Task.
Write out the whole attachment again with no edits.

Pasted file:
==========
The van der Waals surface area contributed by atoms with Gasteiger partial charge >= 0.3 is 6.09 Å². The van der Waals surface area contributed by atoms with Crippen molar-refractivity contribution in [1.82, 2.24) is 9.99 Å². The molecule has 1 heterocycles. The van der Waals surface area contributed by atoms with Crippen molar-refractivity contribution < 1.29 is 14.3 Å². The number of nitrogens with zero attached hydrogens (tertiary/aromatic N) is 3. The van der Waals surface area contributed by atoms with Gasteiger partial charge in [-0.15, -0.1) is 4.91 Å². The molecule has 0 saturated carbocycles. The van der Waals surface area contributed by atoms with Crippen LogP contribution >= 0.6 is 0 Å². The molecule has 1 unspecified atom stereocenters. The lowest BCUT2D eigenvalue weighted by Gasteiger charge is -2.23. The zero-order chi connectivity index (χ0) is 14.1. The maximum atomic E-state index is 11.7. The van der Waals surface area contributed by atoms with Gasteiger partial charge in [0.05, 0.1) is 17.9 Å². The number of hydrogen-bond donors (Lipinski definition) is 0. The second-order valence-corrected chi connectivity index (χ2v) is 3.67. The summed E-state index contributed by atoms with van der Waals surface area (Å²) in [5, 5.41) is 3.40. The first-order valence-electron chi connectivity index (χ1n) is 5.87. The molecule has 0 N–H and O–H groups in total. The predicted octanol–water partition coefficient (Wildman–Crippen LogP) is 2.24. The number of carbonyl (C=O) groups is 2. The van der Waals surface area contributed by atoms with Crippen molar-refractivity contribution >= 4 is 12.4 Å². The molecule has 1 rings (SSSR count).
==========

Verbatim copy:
The van der Waals surface area contributed by atoms with Gasteiger partial charge >= 0.3 is 6.09 Å². The van der Waals surface area contributed by atoms with Crippen molar-refractivity contribution in [1.82, 2.24) is 9.99 Å². The molecule has 1 heterocycles. The van der Waals surface area contributed by atoms with Crippen molar-refractivity contribution < 1.29 is 14.3 Å². The number of nitrogens with zero attached hydrogens (tertiary/aromatic N) is 3. The van der Waals surface area contributed by atoms with Gasteiger partial charge in [-0.15, -0.1) is 4.91 Å². The molecule has 0 saturated carbocycles. The van der Waals surface area contributed by atoms with Crippen LogP contribution >= 0.6 is 0 Å². The molecule has 1 unspecified atom stereocenters. The lowest BCUT2D eigenvalue weighted by Gasteiger charge is -2.23. The zero-order chi connectivity index (χ0) is 14.1. The maximum atomic E-state index is 11.7. The van der Waals surface area contributed by atoms with Gasteiger partial charge in [0.05, 0.1) is 17.9 Å². The number of hydrogen-bond donors (Lipinski definition) is 0. The second-order valence-corrected chi connectivity index (χ2v) is 3.67. The summed E-state index contributed by atoms with van der Waals surface area (Å²) in [5, 5.41) is 3.40. The first-order valence-electron chi connectivity index (χ1n) is 5.87. The molecule has 0 N–H and O–H groups in total. The predicted octanol–water partition coefficient (Wildman–Crippen LogP) is 2.24. The number of carbonyl (C=O) groups is 2. The van der Waals surface area contributed by atoms with Crippen molar-refractivity contribution >= 4 is 12.4 Å². The molecule has 1 rings (SSSR count).